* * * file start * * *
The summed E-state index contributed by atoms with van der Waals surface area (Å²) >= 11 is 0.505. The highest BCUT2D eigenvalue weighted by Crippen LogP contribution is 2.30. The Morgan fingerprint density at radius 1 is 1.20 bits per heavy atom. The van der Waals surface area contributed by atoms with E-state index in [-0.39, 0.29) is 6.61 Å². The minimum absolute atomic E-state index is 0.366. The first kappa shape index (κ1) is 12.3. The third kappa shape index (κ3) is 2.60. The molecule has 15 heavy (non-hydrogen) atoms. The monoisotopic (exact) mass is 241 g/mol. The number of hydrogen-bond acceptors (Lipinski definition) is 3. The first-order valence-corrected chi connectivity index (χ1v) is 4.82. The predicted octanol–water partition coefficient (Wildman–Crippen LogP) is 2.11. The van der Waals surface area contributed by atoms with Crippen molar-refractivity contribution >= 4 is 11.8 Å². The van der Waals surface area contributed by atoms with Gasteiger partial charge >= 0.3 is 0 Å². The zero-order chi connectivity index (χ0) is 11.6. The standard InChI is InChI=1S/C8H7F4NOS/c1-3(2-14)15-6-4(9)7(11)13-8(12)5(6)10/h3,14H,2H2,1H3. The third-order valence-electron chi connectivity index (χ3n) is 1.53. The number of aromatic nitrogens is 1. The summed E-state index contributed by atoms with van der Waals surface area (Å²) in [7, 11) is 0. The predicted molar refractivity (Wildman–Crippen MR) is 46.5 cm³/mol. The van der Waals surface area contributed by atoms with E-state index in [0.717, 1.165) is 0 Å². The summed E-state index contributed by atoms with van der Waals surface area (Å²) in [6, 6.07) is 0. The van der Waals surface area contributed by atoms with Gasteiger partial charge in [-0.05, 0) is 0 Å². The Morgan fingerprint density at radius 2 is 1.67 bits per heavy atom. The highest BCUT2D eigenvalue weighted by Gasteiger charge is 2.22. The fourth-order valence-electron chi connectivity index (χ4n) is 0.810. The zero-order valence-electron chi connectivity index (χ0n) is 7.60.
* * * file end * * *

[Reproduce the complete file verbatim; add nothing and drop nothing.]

The summed E-state index contributed by atoms with van der Waals surface area (Å²) >= 11 is 0.505. The highest BCUT2D eigenvalue weighted by Crippen LogP contribution is 2.30. The Morgan fingerprint density at radius 1 is 1.20 bits per heavy atom. The van der Waals surface area contributed by atoms with E-state index in [-0.39, 0.29) is 6.61 Å². The minimum absolute atomic E-state index is 0.366. The first kappa shape index (κ1) is 12.3. The third kappa shape index (κ3) is 2.60. The molecule has 15 heavy (non-hydrogen) atoms. The monoisotopic (exact) mass is 241 g/mol. The number of hydrogen-bond acceptors (Lipinski definition) is 3. The first-order valence-corrected chi connectivity index (χ1v) is 4.82. The predicted octanol–water partition coefficient (Wildman–Crippen LogP) is 2.11. The van der Waals surface area contributed by atoms with Crippen molar-refractivity contribution >= 4 is 11.8 Å². The van der Waals surface area contributed by atoms with Gasteiger partial charge >= 0.3 is 0 Å². The zero-order chi connectivity index (χ0) is 11.6. The standard InChI is InChI=1S/C8H7F4NOS/c1-3(2-14)15-6-4(9)7(11)13-8(12)5(6)10/h3,14H,2H2,1H3. The third-order valence-electron chi connectivity index (χ3n) is 1.53. The number of aromatic nitrogens is 1. The summed E-state index contributed by atoms with van der Waals surface area (Å²) in [7, 11) is 0. The predicted molar refractivity (Wildman–Crippen MR) is 46.5 cm³/mol. The van der Waals surface area contributed by atoms with E-state index in [0.717, 1.165) is 0 Å². The summed E-state index contributed by atoms with van der Waals surface area (Å²) in [6, 6.07) is 0. The van der Waals surface area contributed by atoms with Gasteiger partial charge in [-0.05, 0) is 0 Å². The Morgan fingerprint density at radius 2 is 1.67 bits per heavy atom. The highest BCUT2D eigenvalue weighted by Gasteiger charge is 2.22. The fourth-order valence-electron chi connectivity index (χ4n) is 0.810. The zero-order valence-electron chi connectivity index (χ0n) is 7.60.